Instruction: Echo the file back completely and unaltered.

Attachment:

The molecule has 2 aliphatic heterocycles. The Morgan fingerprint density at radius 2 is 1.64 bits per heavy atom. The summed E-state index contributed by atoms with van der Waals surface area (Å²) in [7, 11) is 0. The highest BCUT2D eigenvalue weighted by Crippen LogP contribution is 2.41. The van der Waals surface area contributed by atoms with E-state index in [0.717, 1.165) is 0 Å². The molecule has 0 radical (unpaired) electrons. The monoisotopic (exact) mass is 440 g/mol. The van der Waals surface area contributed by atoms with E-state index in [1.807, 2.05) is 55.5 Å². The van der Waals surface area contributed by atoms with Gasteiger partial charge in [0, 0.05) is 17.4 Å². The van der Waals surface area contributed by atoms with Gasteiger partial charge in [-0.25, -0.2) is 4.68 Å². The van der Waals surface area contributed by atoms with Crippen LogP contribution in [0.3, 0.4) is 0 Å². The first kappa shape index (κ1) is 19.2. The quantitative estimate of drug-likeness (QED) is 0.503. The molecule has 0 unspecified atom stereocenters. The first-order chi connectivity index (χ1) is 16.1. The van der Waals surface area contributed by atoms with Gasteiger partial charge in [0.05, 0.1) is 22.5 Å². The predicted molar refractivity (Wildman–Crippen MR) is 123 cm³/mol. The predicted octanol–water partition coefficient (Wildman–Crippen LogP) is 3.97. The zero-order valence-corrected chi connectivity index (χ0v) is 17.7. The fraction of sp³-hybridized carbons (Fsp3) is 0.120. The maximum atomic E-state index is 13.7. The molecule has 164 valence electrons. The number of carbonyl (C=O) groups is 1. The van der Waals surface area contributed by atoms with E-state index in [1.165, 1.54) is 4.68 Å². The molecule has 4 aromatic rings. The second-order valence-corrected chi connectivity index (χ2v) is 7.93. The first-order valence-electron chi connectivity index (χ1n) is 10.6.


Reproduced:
The molecule has 2 aliphatic heterocycles. The Morgan fingerprint density at radius 2 is 1.64 bits per heavy atom. The summed E-state index contributed by atoms with van der Waals surface area (Å²) in [7, 11) is 0. The highest BCUT2D eigenvalue weighted by Crippen LogP contribution is 2.41. The van der Waals surface area contributed by atoms with E-state index in [0.717, 1.165) is 0 Å². The molecule has 0 radical (unpaired) electrons. The monoisotopic (exact) mass is 440 g/mol. The van der Waals surface area contributed by atoms with E-state index in [1.807, 2.05) is 55.5 Å². The van der Waals surface area contributed by atoms with Gasteiger partial charge in [0, 0.05) is 17.4 Å². The van der Waals surface area contributed by atoms with Gasteiger partial charge in [-0.25, -0.2) is 4.68 Å². The van der Waals surface area contributed by atoms with Crippen LogP contribution in [0.3, 0.4) is 0 Å². The first kappa shape index (κ1) is 19.2. The quantitative estimate of drug-likeness (QED) is 0.503. The molecule has 0 unspecified atom stereocenters. The first-order chi connectivity index (χ1) is 16.1. The van der Waals surface area contributed by atoms with Gasteiger partial charge in [0.05, 0.1) is 22.5 Å². The predicted molar refractivity (Wildman–Crippen MR) is 123 cm³/mol. The predicted octanol–water partition coefficient (Wildman–Crippen LogP) is 3.97. The zero-order valence-corrected chi connectivity index (χ0v) is 17.7. The fraction of sp³-hybridized carbons (Fsp3) is 0.120. The maximum atomic E-state index is 13.7. The molecule has 164 valence electrons. The number of carbonyl (C=O) groups is 1. The van der Waals surface area contributed by atoms with E-state index in [1.165, 1.54) is 4.68 Å². The molecule has 4 aromatic rings. The second-order valence-corrected chi connectivity index (χ2v) is 7.93. The first-order valence-electron chi connectivity index (χ1n) is 10.6.